It was standing room only at the Katharine Cornell Theatre in Vineyard Haven Wednesday night when Alan Dershowitz took the stage for a spirited defense of his recent public defense of President Trump.


At a Harvard Law School event a few weeks ago that honored Alan Dershowitz’s career, Larry David sent a video. “Look, the world is divided into two groups of people,” Mr. Dershowitz said, quoting Mr. David, an actor and fellow seasonal Vineyarder. “There are people who don’t know Alan and hate him. People who know Alan and love him. I’m in a third category. I know Alan really well and I hate his guts.”


Controversy breeds questions, and an Island visitor has some answers.

Harvard Professor of Law and Chilmark summer resident Alan Dershowitz presents Rights and Wrongs: How the Supreme Court and The United Nations Have Hijacked Our Rights, at the Chilmark Library on Thursday, July 26 at 5 p.m. He will address the issues facing individual rights in today’s political climate.

The event is free but seating is limited, so arrive early. For more information, call 508-645-3360.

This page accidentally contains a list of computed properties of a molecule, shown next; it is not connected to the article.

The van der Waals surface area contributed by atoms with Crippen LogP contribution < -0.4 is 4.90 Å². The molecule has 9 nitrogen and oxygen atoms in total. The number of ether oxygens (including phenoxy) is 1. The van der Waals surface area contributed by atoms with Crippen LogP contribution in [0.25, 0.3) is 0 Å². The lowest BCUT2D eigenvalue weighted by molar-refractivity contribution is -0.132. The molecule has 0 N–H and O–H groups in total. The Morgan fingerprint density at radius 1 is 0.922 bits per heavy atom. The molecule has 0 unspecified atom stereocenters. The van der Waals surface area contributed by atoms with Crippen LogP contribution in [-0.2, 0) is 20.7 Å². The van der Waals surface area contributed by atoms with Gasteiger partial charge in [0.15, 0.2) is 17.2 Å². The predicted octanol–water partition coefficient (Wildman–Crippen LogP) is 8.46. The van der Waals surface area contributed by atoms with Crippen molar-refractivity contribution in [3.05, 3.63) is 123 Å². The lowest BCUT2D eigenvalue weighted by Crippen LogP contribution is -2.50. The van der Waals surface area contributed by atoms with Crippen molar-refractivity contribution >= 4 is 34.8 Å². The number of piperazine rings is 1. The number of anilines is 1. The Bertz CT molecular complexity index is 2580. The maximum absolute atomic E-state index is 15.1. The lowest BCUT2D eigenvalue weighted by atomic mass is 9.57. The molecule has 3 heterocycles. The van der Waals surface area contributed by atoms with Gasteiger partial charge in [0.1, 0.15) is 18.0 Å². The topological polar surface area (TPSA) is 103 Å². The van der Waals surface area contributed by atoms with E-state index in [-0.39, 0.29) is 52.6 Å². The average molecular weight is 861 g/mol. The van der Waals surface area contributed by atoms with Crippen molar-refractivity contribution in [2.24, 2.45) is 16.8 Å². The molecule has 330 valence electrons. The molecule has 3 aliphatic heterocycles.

Outspoken author, lawyer and political commentator Alan Dershowitz will be the special guest at Sunday’s presentation of The Case for Israel: Democracy’s Outpost, a 77-minute documentary screening at the Martha’s Vineyard Hebrew Center.

The film begins at 7:30 p.m. on July 5. Tickets are $15 at the door on Centre street in Vineyard Haven.


People packed into the Chilmark Public Library last week — finding spots on the floor, standing in the back, even watching from the windows — to see Alan Dershowitz explain why torture should be allowed through a warrant.

A spoonful of sugar helps the medicine go down, or so the song goes. And Mr. Dershowitz, a longtime Chilmark summer resident famous for his controversial career as a lawyer and a professor at Harvard Law School, knows how to lay on the sugar.


Sovereignty is in the news these days.

It's in Rhode Island, where tempers are running hot in an ongoing skirmish between the Narragansett Indian Tribe and state attorney general over whether the tribe can sell tax-free tobacco.

It's in the Hamptons, where the Shinnecock Indian Nation has begun to clear land for a casino, contravening local zoning and state gaming laws.